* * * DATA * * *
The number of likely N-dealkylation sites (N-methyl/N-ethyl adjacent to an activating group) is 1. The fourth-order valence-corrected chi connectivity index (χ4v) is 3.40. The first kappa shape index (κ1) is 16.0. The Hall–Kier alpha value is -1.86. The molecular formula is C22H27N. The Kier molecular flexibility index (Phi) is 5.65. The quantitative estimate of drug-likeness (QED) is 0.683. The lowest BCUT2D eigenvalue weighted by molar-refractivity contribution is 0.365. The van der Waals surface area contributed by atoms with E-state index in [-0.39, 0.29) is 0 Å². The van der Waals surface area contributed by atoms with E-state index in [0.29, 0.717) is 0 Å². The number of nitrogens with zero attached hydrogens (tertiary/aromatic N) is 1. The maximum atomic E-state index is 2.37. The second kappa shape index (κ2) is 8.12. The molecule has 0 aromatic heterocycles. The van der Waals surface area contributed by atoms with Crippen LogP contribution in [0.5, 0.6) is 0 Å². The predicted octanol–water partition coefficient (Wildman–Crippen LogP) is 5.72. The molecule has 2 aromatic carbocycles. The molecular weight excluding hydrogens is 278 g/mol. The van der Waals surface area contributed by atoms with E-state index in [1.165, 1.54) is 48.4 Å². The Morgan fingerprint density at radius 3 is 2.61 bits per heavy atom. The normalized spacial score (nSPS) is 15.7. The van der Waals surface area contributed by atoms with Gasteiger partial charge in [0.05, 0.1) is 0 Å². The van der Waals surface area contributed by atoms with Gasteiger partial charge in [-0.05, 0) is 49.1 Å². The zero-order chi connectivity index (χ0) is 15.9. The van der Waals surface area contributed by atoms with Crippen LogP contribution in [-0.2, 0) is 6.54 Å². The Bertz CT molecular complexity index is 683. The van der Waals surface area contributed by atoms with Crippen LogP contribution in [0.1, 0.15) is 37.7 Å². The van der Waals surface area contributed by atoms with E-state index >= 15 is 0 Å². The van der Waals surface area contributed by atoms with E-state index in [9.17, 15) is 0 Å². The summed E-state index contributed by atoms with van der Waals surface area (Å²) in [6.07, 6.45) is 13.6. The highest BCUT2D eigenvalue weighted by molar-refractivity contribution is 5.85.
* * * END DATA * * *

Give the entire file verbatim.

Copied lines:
The number of likely N-dealkylation sites (N-methyl/N-ethyl adjacent to an activating group) is 1. The fourth-order valence-corrected chi connectivity index (χ4v) is 3.40. The first kappa shape index (κ1) is 16.0. The Hall–Kier alpha value is -1.86. The molecular formula is C22H27N. The Kier molecular flexibility index (Phi) is 5.65. The quantitative estimate of drug-likeness (QED) is 0.683. The lowest BCUT2D eigenvalue weighted by molar-refractivity contribution is 0.365. The van der Waals surface area contributed by atoms with E-state index in [-0.39, 0.29) is 0 Å². The van der Waals surface area contributed by atoms with E-state index in [0.29, 0.717) is 0 Å². The number of nitrogens with zero attached hydrogens (tertiary/aromatic N) is 1. The maximum atomic E-state index is 2.37. The second kappa shape index (κ2) is 8.12. The molecule has 0 aromatic heterocycles. The van der Waals surface area contributed by atoms with Crippen LogP contribution in [0.5, 0.6) is 0 Å². The predicted octanol–water partition coefficient (Wildman–Crippen LogP) is 5.72. The molecule has 2 aromatic carbocycles. The molecular weight excluding hydrogens is 278 g/mol. The van der Waals surface area contributed by atoms with E-state index in [1.165, 1.54) is 48.4 Å². The Morgan fingerprint density at radius 3 is 2.61 bits per heavy atom. The normalized spacial score (nSPS) is 15.7. The van der Waals surface area contributed by atoms with Gasteiger partial charge in [0.05, 0.1) is 0 Å². The van der Waals surface area contributed by atoms with Gasteiger partial charge in [-0.05, 0) is 49.1 Å². The zero-order chi connectivity index (χ0) is 15.9. The van der Waals surface area contributed by atoms with Crippen LogP contribution in [-0.2, 0) is 6.54 Å². The Bertz CT molecular complexity index is 683. The van der Waals surface area contributed by atoms with Crippen LogP contribution in [0.1, 0.15) is 37.7 Å². The van der Waals surface area contributed by atoms with E-state index >= 15 is 0 Å². The van der Waals surface area contributed by atoms with E-state index in [9.17, 15) is 0 Å². The summed E-state index contributed by atoms with van der Waals surface area (Å²) in [6.07, 6.45) is 13.6. The highest BCUT2D eigenvalue weighted by molar-refractivity contribution is 5.85.